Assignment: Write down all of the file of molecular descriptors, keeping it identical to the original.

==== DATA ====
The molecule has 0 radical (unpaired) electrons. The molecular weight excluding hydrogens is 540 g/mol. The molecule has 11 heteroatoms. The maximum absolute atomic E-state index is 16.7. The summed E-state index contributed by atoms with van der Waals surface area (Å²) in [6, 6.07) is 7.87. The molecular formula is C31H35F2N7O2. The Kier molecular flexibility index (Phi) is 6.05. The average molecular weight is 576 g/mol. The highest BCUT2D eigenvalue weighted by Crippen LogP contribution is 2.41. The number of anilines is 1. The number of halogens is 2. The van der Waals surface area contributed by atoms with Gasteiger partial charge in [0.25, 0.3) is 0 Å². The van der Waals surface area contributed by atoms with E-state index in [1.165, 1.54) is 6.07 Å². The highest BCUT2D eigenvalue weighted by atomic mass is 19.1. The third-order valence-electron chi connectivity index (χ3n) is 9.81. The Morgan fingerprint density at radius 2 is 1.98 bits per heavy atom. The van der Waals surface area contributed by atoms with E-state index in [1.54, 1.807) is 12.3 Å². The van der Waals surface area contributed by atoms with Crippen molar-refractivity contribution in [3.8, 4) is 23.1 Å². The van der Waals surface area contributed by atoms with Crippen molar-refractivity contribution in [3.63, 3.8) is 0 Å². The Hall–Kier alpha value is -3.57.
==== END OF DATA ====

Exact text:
The molecule has 0 radical (unpaired) electrons. The molecular weight excluding hydrogens is 540 g/mol. The molecule has 11 heteroatoms. The maximum absolute atomic E-state index is 16.7. The summed E-state index contributed by atoms with van der Waals surface area (Å²) in [6, 6.07) is 7.87. The molecular formula is C31H35F2N7O2. The Kier molecular flexibility index (Phi) is 6.05. The average molecular weight is 576 g/mol. The highest BCUT2D eigenvalue weighted by Crippen LogP contribution is 2.41. The number of anilines is 1. The number of halogens is 2. The van der Waals surface area contributed by atoms with Gasteiger partial charge in [0.25, 0.3) is 0 Å². The van der Waals surface area contributed by atoms with E-state index in [1.165, 1.54) is 6.07 Å². The highest BCUT2D eigenvalue weighted by atomic mass is 19.1. The third-order valence-electron chi connectivity index (χ3n) is 9.81. The Morgan fingerprint density at radius 2 is 1.98 bits per heavy atom. The van der Waals surface area contributed by atoms with E-state index in [1.54, 1.807) is 12.3 Å². The van der Waals surface area contributed by atoms with Crippen molar-refractivity contribution in [3.8, 4) is 23.1 Å². The van der Waals surface area contributed by atoms with Crippen molar-refractivity contribution in [3.63, 3.8) is 0 Å². The Hall–Kier alpha value is -3.57.